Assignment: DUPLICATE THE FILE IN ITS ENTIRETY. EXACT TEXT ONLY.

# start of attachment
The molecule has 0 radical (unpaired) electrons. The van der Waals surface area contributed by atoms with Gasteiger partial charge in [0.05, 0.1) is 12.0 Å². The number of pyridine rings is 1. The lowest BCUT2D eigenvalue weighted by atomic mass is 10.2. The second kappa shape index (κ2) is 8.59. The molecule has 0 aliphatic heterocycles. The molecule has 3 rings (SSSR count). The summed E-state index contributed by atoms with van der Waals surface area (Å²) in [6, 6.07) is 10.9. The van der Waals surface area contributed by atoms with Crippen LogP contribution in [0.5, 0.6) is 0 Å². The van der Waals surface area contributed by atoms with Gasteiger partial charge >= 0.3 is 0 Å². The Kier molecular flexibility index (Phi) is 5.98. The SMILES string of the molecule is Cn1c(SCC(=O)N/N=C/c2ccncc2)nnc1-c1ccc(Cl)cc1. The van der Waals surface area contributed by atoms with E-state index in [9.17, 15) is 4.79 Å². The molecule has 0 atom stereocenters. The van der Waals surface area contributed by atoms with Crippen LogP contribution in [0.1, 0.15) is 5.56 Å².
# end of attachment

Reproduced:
The molecule has 0 radical (unpaired) electrons. The van der Waals surface area contributed by atoms with Gasteiger partial charge in [0.05, 0.1) is 12.0 Å². The number of pyridine rings is 1. The lowest BCUT2D eigenvalue weighted by atomic mass is 10.2. The second kappa shape index (κ2) is 8.59. The molecule has 0 aliphatic heterocycles. The molecule has 3 rings (SSSR count). The summed E-state index contributed by atoms with van der Waals surface area (Å²) in [6, 6.07) is 10.9. The van der Waals surface area contributed by atoms with Crippen LogP contribution in [0.5, 0.6) is 0 Å². The van der Waals surface area contributed by atoms with Gasteiger partial charge >= 0.3 is 0 Å². The Kier molecular flexibility index (Phi) is 5.98. The SMILES string of the molecule is Cn1c(SCC(=O)N/N=C/c2ccncc2)nnc1-c1ccc(Cl)cc1. The van der Waals surface area contributed by atoms with E-state index in [9.17, 15) is 4.79 Å². The molecule has 0 atom stereocenters. The van der Waals surface area contributed by atoms with Crippen LogP contribution in [0.1, 0.15) is 5.56 Å².